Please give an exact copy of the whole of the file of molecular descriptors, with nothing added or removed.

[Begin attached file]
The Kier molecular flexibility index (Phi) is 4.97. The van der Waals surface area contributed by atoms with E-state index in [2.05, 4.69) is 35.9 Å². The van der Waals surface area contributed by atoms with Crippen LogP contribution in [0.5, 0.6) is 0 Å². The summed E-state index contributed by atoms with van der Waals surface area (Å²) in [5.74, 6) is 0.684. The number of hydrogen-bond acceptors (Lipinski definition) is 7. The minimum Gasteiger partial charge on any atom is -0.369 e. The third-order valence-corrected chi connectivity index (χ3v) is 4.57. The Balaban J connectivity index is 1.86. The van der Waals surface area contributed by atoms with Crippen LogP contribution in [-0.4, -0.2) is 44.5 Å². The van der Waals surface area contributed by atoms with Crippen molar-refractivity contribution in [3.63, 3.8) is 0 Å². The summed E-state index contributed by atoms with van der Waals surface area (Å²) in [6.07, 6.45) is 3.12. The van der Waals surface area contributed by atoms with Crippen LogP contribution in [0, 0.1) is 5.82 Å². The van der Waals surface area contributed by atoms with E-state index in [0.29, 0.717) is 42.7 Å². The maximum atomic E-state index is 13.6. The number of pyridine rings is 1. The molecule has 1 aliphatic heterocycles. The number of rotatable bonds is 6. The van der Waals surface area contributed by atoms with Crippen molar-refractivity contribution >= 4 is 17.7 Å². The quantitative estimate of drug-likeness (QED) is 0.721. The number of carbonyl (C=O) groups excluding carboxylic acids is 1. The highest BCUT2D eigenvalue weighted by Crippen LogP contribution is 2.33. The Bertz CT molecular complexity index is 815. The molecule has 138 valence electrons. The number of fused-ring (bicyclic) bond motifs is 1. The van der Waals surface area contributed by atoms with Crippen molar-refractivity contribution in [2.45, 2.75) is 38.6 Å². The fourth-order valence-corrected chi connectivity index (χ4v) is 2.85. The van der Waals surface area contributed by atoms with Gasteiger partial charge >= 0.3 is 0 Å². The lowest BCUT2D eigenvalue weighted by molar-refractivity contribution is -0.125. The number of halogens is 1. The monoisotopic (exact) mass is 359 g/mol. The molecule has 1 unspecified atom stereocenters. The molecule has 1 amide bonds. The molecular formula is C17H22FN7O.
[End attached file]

The Kier molecular flexibility index (Phi) is 4.97. The van der Waals surface area contributed by atoms with E-state index in [2.05, 4.69) is 35.9 Å². The van der Waals surface area contributed by atoms with Crippen LogP contribution in [0.5, 0.6) is 0 Å². The summed E-state index contributed by atoms with van der Waals surface area (Å²) in [5.74, 6) is 0.684. The number of hydrogen-bond acceptors (Lipinski definition) is 7. The minimum Gasteiger partial charge on any atom is -0.369 e. The third-order valence-corrected chi connectivity index (χ3v) is 4.57. The Balaban J connectivity index is 1.86. The van der Waals surface area contributed by atoms with Crippen LogP contribution in [-0.4, -0.2) is 44.5 Å². The van der Waals surface area contributed by atoms with Crippen molar-refractivity contribution in [3.63, 3.8) is 0 Å². The summed E-state index contributed by atoms with van der Waals surface area (Å²) in [6.07, 6.45) is 3.12. The van der Waals surface area contributed by atoms with Crippen LogP contribution in [0, 0.1) is 5.82 Å². The van der Waals surface area contributed by atoms with E-state index in [0.29, 0.717) is 42.7 Å². The maximum atomic E-state index is 13.6. The number of pyridine rings is 1. The molecule has 1 aliphatic heterocycles. The number of rotatable bonds is 6. The van der Waals surface area contributed by atoms with Crippen molar-refractivity contribution >= 4 is 17.7 Å². The quantitative estimate of drug-likeness (QED) is 0.721. The number of carbonyl (C=O) groups excluding carboxylic acids is 1. The highest BCUT2D eigenvalue weighted by Crippen LogP contribution is 2.33. The Bertz CT molecular complexity index is 815. The molecule has 138 valence electrons. The number of fused-ring (bicyclic) bond motifs is 1. The van der Waals surface area contributed by atoms with Crippen molar-refractivity contribution in [2.45, 2.75) is 38.6 Å². The fourth-order valence-corrected chi connectivity index (χ4v) is 2.85. The van der Waals surface area contributed by atoms with Gasteiger partial charge >= 0.3 is 0 Å². The lowest BCUT2D eigenvalue weighted by molar-refractivity contribution is -0.125. The number of halogens is 1. The monoisotopic (exact) mass is 359 g/mol. The molecule has 1 unspecified atom stereocenters. The molecule has 1 amide bonds. The molecular formula is C17H22FN7O.